With the government's comparative-effectiveness research grant machine finally in full operation, critics are beginning to question whether the program still has the capacity to promote significant change.
The Patient-Centered Outcomes Research Institute
, or PCORI, is the not-for-profit organization established in 2010 through the Affordable Care Act
to support research into how health conditions can be prevented, diagnosed, treated, monitored and managed. As originally conceived, the goal of comparative-effectiveness
research was to identify what works best in healthcare so providers would have solid evidence for their efforts to eliminate wasteful and suboptimal practices.
The half-billion-dollar annual authorization contained in the ACA came with a caveat, though. Medicare was prohibited from using comparative-effectiveness research results to make technology coverage decisions.
PCORI will open its Web portal Wednesday for new research proposals. Last week, PCORI announced its latest round of award winners, which included $54.8 million in funding for 33 new research initiatives. Since it first began funding projects in 2012, a total of 313 different research studies have been awarded money, totaling nearly $549 million.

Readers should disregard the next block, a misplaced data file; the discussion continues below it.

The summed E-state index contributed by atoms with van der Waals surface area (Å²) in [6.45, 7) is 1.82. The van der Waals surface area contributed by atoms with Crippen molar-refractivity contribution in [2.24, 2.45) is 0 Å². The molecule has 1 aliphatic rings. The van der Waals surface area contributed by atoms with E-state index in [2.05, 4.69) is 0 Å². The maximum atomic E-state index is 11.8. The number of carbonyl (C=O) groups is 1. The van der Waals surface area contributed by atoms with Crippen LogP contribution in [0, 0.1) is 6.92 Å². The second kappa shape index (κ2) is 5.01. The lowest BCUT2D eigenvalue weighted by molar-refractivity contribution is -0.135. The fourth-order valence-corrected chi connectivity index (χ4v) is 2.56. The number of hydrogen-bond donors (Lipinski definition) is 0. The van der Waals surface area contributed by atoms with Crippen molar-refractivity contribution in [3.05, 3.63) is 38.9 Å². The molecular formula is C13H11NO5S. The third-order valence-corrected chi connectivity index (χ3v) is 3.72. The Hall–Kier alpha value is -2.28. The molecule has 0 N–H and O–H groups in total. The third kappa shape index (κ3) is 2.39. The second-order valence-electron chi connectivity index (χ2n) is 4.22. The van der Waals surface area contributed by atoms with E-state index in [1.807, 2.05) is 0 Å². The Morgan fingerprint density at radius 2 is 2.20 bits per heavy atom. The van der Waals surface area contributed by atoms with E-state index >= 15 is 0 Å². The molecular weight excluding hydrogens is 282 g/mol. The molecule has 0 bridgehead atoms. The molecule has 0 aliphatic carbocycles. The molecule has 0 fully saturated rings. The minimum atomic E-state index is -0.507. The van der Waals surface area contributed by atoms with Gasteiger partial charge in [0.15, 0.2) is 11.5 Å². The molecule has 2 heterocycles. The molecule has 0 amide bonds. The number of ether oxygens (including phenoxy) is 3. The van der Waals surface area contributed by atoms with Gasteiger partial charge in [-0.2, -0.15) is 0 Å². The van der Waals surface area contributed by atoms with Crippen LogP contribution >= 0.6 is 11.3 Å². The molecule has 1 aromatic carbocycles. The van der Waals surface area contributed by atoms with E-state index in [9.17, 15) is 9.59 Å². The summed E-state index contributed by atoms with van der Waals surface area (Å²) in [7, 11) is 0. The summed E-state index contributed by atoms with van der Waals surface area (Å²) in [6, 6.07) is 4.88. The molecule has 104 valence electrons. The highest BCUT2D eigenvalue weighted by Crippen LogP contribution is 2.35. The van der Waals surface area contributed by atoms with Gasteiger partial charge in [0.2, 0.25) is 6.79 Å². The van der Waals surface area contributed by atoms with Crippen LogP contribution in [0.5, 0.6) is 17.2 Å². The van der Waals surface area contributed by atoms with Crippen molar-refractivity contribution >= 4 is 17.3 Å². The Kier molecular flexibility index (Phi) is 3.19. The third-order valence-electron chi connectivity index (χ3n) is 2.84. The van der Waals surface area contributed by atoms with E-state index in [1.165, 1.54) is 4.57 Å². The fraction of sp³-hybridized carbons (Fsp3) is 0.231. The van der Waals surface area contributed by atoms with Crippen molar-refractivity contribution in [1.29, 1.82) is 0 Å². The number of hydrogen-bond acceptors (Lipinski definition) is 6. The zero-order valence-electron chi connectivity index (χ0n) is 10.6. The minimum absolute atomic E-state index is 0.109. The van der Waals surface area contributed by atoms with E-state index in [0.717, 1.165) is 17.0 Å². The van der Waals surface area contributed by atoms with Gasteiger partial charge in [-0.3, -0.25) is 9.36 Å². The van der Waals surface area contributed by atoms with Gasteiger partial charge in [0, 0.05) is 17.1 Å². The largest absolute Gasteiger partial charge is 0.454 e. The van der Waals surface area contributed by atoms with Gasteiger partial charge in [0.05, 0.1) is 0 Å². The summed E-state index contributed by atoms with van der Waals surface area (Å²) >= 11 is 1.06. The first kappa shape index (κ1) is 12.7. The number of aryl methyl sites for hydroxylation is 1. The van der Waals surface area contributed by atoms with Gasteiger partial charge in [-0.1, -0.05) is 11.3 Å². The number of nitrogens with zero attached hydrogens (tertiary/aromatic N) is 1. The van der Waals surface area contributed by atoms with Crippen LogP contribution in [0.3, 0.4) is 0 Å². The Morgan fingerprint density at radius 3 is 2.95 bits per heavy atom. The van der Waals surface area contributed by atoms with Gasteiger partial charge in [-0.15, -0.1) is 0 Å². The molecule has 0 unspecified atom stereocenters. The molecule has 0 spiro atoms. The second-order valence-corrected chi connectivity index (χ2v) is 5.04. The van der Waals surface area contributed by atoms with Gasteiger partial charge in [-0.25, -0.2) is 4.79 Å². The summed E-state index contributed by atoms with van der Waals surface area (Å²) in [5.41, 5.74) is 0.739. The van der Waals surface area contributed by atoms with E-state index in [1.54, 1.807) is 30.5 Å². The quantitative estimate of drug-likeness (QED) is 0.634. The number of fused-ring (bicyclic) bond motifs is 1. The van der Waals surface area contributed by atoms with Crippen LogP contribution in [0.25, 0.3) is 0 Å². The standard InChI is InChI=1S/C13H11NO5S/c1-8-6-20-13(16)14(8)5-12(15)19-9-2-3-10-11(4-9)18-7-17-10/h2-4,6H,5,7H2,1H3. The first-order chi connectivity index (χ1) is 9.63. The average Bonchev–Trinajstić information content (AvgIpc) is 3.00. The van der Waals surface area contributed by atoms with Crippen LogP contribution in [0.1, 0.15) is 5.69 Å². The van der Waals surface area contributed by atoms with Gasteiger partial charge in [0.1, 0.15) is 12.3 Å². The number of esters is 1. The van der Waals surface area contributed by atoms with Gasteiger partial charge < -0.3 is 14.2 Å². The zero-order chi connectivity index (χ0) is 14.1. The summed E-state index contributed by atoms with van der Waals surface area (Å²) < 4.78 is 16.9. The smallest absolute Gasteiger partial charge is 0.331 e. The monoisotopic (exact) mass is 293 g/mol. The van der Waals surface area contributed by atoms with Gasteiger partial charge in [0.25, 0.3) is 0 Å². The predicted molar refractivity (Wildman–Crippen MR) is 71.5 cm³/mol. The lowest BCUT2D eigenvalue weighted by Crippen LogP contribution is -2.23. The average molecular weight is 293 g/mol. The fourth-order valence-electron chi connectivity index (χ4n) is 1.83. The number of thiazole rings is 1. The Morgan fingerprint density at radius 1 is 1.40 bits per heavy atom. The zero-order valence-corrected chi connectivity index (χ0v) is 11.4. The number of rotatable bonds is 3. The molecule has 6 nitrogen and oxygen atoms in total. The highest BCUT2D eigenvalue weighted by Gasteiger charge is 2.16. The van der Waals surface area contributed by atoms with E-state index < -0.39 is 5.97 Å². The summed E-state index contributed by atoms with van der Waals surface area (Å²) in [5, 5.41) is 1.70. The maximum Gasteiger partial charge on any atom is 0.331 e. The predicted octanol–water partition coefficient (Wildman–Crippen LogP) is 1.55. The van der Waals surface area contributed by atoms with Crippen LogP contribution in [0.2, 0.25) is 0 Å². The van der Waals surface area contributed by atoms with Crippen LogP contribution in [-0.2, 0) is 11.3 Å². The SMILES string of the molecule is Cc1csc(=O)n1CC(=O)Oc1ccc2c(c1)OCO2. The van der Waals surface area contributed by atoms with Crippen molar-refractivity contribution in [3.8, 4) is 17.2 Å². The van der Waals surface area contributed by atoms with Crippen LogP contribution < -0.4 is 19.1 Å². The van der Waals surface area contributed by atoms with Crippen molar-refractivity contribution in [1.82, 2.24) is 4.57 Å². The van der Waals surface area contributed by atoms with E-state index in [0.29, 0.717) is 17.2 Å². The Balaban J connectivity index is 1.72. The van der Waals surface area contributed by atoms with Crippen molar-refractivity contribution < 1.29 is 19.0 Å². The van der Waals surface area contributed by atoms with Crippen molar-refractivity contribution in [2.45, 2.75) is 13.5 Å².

While supporters are still waiting for results from the initial pilot projects, which were funded two years ago, they defend the program as addressing much-needed questions that will help improve healthcare delivery in the United States. Critics, on the other hand, say previous grants did not include the rigorous trials needed to inform clinical practice.
The latest awards were “mostly trivial” and were largely for “studies of how to do studies,” wrote Dr. Scott Gottlieb, a resident fellow at the conservative-leaning American Enterprise Institute, in an editorial posted last week in the Morning Consult
. He criticized PCORI for failing on its promise to fund comprehensive research that rigorously compares active treatments.
“It was supposed to be a public effort to fill a purported private void,” but the most recent grants, “look like a permanent subsidy stream for careworn academic projects,” he argued. He cited as one example a study evaluating recurrent, excessive, uncontrollable worry among older adults in low-income populations.
The liberal-leaning Center for American Progress issued a similar complaint (PDF)
earlier this year, urging PCORI to rapidly scale up its investment in comparative-effectiveness research and address important gaps in evidence on treatments for common and high-cost conditions.
PCORI responded in a statement claiming its legislative mandate is to figure out what works and what doesn't work from a clinical perspective, and they can do that best by funding research that helps set the framework. “A lot of what we were doing was learning to do research differently,” explained Executive Director Dr. Joe Selby.
He admits PCORI had to start on a modest scale in the beginning. The group is moving to larger studies now that the groundwork for doing this kind of research has been established, he said.
Agency supporters also say there has been limited funding to address the complexities of patient care in real-world settings. The early studies funded by PCORI have been relevant, they say.